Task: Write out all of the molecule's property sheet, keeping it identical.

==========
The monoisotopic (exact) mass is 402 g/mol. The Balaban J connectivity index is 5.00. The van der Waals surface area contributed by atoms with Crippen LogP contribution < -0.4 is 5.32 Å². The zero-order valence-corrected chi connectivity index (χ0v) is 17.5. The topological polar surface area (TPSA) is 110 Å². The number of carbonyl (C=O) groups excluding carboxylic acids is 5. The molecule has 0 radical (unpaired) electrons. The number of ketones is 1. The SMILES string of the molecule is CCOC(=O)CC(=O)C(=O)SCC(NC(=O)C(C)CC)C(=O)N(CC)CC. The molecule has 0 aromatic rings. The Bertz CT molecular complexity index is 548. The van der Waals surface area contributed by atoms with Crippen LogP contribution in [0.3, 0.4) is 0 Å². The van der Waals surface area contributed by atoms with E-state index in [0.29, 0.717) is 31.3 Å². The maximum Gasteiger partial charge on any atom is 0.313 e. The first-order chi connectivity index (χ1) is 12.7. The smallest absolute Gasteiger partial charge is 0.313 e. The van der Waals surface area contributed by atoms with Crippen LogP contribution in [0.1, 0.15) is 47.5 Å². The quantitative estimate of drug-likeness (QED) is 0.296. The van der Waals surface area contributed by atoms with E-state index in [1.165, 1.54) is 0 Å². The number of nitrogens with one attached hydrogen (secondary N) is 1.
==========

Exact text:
The monoisotopic (exact) mass is 402 g/mol. The Balaban J connectivity index is 5.00. The van der Waals surface area contributed by atoms with Crippen LogP contribution < -0.4 is 5.32 Å². The zero-order valence-corrected chi connectivity index (χ0v) is 17.5. The topological polar surface area (TPSA) is 110 Å². The number of carbonyl (C=O) groups excluding carboxylic acids is 5. The molecule has 0 radical (unpaired) electrons. The number of ketones is 1. The SMILES string of the molecule is CCOC(=O)CC(=O)C(=O)SCC(NC(=O)C(C)CC)C(=O)N(CC)CC. The molecule has 0 aromatic rings. The Bertz CT molecular complexity index is 548. The van der Waals surface area contributed by atoms with Crippen LogP contribution in [0.3, 0.4) is 0 Å². The van der Waals surface area contributed by atoms with E-state index in [0.29, 0.717) is 31.3 Å². The maximum Gasteiger partial charge on any atom is 0.313 e. The first-order chi connectivity index (χ1) is 12.7. The smallest absolute Gasteiger partial charge is 0.313 e. The van der Waals surface area contributed by atoms with Crippen LogP contribution in [0.1, 0.15) is 47.5 Å². The quantitative estimate of drug-likeness (QED) is 0.296. The van der Waals surface area contributed by atoms with E-state index in [1.165, 1.54) is 0 Å². The number of nitrogens with one attached hydrogen (secondary N) is 1.